High Hedges
& High Trees

H

edgerows in the countryside, and their conservation, is a quite different subject from the management and regulation of hedges around houses, and, more specifically, between neighbours. For this reason, the Hedgerow Regulations 1997Pages marked with this symbol are exclusively written for Naturenet specifically exclude any hedgerow which is within, or borders, a domestic garden.

In England there is now another law which applies to hedges specifically, the Anti-social Behaviour Act 2003Pages marked with this symbol are exclusively written for Naturenet. There are also various other concerns and factors to take into account.

High Hedges and The Anti-social Behaviour Act 2003Pages marked with this symbol are exclusively written for Naturenet
see Naturenet's guide and the latest position.

Summary of English high hedges/trees law, and common misconceptions

A high hedge There is no law at all which applies generally to the height of trees, unless they are in a hedge which falls under the Anti-social Behaviour Act 2003 - and even that is not specific.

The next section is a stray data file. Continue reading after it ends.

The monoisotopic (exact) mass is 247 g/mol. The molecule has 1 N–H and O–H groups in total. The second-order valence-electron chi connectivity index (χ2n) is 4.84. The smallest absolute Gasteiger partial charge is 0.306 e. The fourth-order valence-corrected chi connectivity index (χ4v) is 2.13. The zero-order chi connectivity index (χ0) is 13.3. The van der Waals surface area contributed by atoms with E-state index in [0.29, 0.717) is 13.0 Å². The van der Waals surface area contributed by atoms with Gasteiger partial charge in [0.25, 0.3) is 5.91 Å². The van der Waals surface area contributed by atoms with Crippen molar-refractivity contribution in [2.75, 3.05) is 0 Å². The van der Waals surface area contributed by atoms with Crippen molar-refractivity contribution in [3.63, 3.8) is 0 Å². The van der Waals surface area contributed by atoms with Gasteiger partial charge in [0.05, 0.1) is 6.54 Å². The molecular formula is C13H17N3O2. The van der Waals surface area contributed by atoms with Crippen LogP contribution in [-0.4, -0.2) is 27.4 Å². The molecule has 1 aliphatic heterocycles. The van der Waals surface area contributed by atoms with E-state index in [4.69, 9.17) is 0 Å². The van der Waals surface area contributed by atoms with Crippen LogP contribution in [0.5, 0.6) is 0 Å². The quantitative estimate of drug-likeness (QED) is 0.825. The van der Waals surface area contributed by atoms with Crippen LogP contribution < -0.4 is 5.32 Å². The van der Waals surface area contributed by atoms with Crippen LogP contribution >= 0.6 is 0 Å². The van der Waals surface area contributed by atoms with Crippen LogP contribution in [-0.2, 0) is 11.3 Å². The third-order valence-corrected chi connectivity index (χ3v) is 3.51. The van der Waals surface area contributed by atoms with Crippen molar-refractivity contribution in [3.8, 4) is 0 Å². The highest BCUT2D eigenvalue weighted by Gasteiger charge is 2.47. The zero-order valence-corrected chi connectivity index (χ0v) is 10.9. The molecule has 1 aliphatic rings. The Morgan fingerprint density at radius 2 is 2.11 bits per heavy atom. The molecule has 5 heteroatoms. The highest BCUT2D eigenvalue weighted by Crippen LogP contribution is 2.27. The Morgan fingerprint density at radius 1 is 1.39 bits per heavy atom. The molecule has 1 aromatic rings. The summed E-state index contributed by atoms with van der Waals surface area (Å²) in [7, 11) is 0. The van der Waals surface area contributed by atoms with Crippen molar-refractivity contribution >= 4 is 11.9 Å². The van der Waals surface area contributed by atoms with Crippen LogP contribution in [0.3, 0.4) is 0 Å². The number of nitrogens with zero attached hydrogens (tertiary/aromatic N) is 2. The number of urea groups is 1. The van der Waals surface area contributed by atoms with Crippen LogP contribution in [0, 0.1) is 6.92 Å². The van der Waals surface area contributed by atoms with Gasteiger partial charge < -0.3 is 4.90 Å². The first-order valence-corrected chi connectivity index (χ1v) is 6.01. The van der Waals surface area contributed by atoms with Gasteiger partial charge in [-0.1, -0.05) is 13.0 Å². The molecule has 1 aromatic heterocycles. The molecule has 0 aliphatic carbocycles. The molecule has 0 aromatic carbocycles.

• There is, and will be, no law which prevents anyone planting Leyland Cypress (or Leylandii) trees, or any other species of tree, anywhere they have a right to do so. The new law does not change this.
• Any branch or root which crosses your boundary can (normally) be cut off by you without your neighbour's consent, but see herePages marked with this symbol are exclusively written for Naturenet for important cautionary notes.
• There is no such thing as an automatic 'right to light', although rarely there might be such rights attached to a specific property, see here Pages marked with this symbol are exclusively written for Naturenet for more.
• If you think a neighbouring tree/hedge is a danger to you/your property, you might be right, but that means nothing in law. It is very hard to genuinely assess the safety of any tree without professional training, and your opinion will count for little (unless you've got the appropriate qualifications). You need a tree consultant to advise you - not just a local chainsaw operator. Your home insurance provider might also be helpful- some are very proactive in this sphere.

Getting more advice and help

Maybe your hedge or tree problem falls outside the new 'High Hedges' law. Well, there are some other things you can try. If you are concerned with 'problem hedges' - by which we mean hedges, usually in domestic situations, which cause a dispute between neighbours - you should visit Hedgeline, a campaigning group campaigning about such things. There is more information and advice there.

For the latest government advice on this, and some useful downloadable information, see Trees and High Hedges from the Department for Communities and local Government.